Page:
Assuntos
Ecossistema , Peixes , Rios , Movimentos da Água , Animais , Conservação dos Recursos Naturais , Ecologia , Estados Unidos
4.
Sci Total Environ ; 568: 1124-1134, 2016 Oct 15.
Artigo em Inglês | MEDLINE | ID: mdl-27134128

RESUMO

Regional variation in both natural environment and human disturbance can influence performance of ecological assessments. In this study we calculated 5 types of benthic diatom multimetric indices (MMIs) with 3 different approaches to account for variation in ecological assessments. We used: site groups defined by ecoregions or diatom typologies; the same or different sets of metrics among site groups; and unmodeled or modeled MMIs, where models accounted for natural variation in metrics within site groups by calculating an expected reference condition for each metric and each site. We used data from the USEPA's National Rivers and Streams Assessment to calculate the MMIs and evaluate changes in MMI performance. MMI performance was evaluated with indices of precision, bias, responsiveness, sensitivity and relevancy which were respectively measured as MMI variation among reference sites, effects of natural variables on MMIs, difference between MMIs at reference and highly disturbed sites, percent of highly disturbed sites properly classified, and relation of MMIs to human disturbance and stressors. All 5 types of MMIs showed considerable discrimination ability. Using different metrics among ecoregions sometimes reduced precision, but it consistently increased responsiveness, sensitivity, and relevancy. Site specific metric modeling reduced bias and increased responsiveness. Combined use of different metrics among site groups and site specific modeling significantly improved MMI performance irrespective of site grouping approach. Compared to ecoregion site classification, grouping sites based on diatom typologies improved precision, but did not improve overall performance of MMIs if we accounted for natural variation in metrics with site specific models. We conclude that using different metrics among ecoregions and site specific metric modeling improve MMI performance, particularly when used together. Applications of these MMI approaches in ecological assessments introduced a tradeoff with assessment consistency when metrics differed across site groups, but they justified the convenient and consistent use of ecoregions.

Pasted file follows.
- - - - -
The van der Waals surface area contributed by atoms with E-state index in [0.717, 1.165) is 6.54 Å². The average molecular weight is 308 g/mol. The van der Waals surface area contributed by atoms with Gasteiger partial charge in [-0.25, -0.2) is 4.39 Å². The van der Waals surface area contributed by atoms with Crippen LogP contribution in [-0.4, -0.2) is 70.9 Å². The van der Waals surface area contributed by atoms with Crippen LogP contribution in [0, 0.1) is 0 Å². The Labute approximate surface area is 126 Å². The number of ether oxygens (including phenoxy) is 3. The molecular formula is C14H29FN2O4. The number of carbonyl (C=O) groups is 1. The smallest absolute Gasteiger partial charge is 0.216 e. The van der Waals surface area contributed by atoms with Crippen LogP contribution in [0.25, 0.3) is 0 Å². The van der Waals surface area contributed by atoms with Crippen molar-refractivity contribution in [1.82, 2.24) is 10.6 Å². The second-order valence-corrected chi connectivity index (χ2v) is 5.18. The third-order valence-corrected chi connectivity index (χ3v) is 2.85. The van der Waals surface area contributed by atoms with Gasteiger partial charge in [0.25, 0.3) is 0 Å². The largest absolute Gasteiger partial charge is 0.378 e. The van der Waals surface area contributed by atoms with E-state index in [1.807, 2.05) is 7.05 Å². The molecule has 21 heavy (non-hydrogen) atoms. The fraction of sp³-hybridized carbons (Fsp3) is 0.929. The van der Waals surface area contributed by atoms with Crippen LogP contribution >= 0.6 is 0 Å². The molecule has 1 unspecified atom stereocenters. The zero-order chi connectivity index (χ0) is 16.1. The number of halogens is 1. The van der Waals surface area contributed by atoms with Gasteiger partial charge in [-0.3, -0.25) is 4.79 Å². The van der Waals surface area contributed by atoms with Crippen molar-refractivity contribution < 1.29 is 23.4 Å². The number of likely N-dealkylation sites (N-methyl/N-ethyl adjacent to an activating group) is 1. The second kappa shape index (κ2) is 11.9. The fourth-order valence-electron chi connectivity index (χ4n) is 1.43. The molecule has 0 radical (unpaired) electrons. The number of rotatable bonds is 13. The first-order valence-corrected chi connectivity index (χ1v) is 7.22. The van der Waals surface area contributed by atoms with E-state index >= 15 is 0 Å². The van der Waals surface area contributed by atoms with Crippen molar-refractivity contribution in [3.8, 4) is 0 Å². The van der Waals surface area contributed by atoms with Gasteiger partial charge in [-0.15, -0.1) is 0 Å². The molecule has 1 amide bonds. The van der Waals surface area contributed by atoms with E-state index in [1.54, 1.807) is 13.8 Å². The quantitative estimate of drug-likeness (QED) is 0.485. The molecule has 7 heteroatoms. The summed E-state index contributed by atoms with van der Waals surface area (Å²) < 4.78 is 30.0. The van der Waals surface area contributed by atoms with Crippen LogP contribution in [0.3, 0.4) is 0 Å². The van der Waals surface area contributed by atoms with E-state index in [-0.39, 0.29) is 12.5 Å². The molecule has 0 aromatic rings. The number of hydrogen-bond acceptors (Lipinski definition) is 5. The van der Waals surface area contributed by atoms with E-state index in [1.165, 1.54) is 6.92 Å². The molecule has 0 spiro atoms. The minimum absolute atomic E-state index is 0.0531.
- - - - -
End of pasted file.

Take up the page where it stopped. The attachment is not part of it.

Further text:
Assuntos
Biodiversidade , Diatomáceas/classificação , Monitoramento Ambiental/métodos , Rios , Qualidade da Água , Modelos Teóricos , Estados Unidos , United States Environmental Protection Agency
5.
Ecol Appl ; 25(3): 717-28, 2015 Apr.
Artigo em Inglês | MEDLINE | ID: mdl-26214917

RESUMO

Ecosystems often experience multiple environmental stressors simultaneously that can differ widely in their pathways and strengths of impact. Differences in the relative impact of environmental stressors can guide restoration and management prioritization, but few studies have empirically assessed a comprehensive suite of stressors acting on a given ecosystem. To fill this gap in the Laurentian Great Lakes, where considerable restoration investments are currently underway, we used expert elicitation via a detailed online survey to develop ratings of the relative impacts of 50 potential stressors. Highlighting the multiplicity of stressors in this system, experts assessed all 50 stressors as having some impact on ecosystem condition, but ratings differed greatly among stressors. Individual stressors related to invasive and nuisance species (e.g., dreissenid mussels and ballast invasion risk) and climate change were assessed as having the greatest potential impacts. These results mark a shift away from the longstanding emphasis on nonpoint phosphorus and persistent bioaccumulative toxic substances in the Great Lakes. Differences in impact ratings among lakes and ecosystem zones were weak, and experts exhibited surprisingly high levels of agreement on the relative impacts of most stressors. Our results provide a basin-wide, quantitative summary of expert opinion on the present-day influence of all major Great Lakes stressors. The resulting ratings can facilitate prioritizing stressors to achieve management objectives in a given location, as well as providing a baseline for future stressor impact assessments in the Great Lakes and elsewhere.